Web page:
Before the pandemic, we started reading how markets were overvalued and we are now making new stock market highs … Market movements should not dictate how you invest and this is a very big emotional task. In fact, you need to know why you hold each of your holdings and it has to be related to the business and not the sector, PE, or yield. I call this having a portfolio stress-test.
Now more than ever you need to know your investing strategy and be strong to stay the course. You are sailing the ocean in unchartered waters…
The unchartered waters in my opinion are the following economic situations we face at various scales.
Economies are not open everywhere and while some industries are doing well, others are not. Improvements will shift the balance and shift the allocation of money. That means some investors will move out of some stocks and into others. DIY investors tend to be the last one …
Interest rates are still very low allowing for companies to borrow to grow. When interest rates go up, that will change the pattern. On a family and individual level, it will also have a major impact (ie the housing market).
At some point, all the free money from governments will need to be paid back and spending power will probably decrease while inflation continues. How will spending happen? Are you invested in business that profits from businesses? or consumers? is it high-profit margin or low-profit margin? Remember I focus on tollbooth stocks which is allowing me to avoid low-profit margin business.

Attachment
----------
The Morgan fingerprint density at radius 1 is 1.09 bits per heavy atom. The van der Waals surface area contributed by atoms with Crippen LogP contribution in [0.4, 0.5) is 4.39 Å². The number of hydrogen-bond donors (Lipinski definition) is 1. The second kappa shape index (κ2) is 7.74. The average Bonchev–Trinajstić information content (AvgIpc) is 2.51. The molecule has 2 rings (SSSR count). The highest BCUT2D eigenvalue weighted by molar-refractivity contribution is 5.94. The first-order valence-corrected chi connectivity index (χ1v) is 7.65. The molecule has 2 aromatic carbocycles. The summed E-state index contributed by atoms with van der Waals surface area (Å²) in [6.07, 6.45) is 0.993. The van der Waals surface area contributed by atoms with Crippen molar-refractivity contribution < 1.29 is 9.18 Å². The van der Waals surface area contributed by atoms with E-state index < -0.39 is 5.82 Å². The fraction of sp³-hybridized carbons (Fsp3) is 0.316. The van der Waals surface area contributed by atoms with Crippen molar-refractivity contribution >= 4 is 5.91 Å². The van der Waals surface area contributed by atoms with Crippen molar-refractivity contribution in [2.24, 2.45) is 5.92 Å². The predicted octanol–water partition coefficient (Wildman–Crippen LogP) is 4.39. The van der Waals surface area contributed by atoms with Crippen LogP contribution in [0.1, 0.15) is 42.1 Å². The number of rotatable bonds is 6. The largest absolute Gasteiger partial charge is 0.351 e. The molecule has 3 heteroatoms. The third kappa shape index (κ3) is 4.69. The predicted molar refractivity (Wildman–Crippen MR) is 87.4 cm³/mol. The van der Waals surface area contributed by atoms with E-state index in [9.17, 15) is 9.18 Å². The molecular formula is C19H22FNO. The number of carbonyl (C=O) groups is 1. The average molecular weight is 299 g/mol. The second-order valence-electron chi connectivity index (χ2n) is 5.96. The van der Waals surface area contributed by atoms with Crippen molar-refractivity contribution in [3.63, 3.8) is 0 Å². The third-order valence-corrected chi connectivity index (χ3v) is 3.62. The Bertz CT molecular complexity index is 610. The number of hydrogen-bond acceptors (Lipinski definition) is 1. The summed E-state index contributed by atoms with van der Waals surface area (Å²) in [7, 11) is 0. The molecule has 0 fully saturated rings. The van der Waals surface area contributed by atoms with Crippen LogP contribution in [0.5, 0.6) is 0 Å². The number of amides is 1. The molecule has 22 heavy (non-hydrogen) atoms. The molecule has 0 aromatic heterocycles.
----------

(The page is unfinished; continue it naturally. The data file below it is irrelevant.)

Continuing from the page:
I did a couple of small trades but to many it will appear like HUGE trades.
I sold all of my Enbridge stocks. To start with, I did not have much. My holdings in TSE:ENB represented 0.77% of my portfolio. It felt like keepig pocket change around and I asked myself why do I keep it? Well, it was for dividend and not for growth. So if you are retired and need the income, keep it. It’s a good one for income.
However, I want my money work for me at over 15% annually. I use my portfolio tracker to track my performance and my target is 15% annual ROR for my Canadian holdings. While the yield is high, I don’t see the growth but there is safety in the dividend. While Enbridge is shifting from the oil play into renewables and natural gas, it will take time and I am not sitting and waiting. Not for pocket change.
Peak oil happened in 2019 according to Bloomberg. While Canada was an exporter to the US and the pipeline were good, the US is now an exporter and doesn’t need the Canadian oil. In fact, with many car manufacturers focusing on EV cars and the expected battery production cost to go down in the next few years, electricity is what will be in demand. Guess who imports electricity from Canada? Yes, the US does. Finding the best utility stocks is going to be more important, or the best renewable energy stock. As see both converging over time.
Along the same line, I am selling my TC Energy stocks for the same reasons outlined above. I was holding even less pocket change with TSE:TRP representing 0.38% of my portfolio.
My next move is to completely move out of the telecomunication space. That means selling Telus. I had a little more pocket change but still pocket change with 1.89% of my portfolio.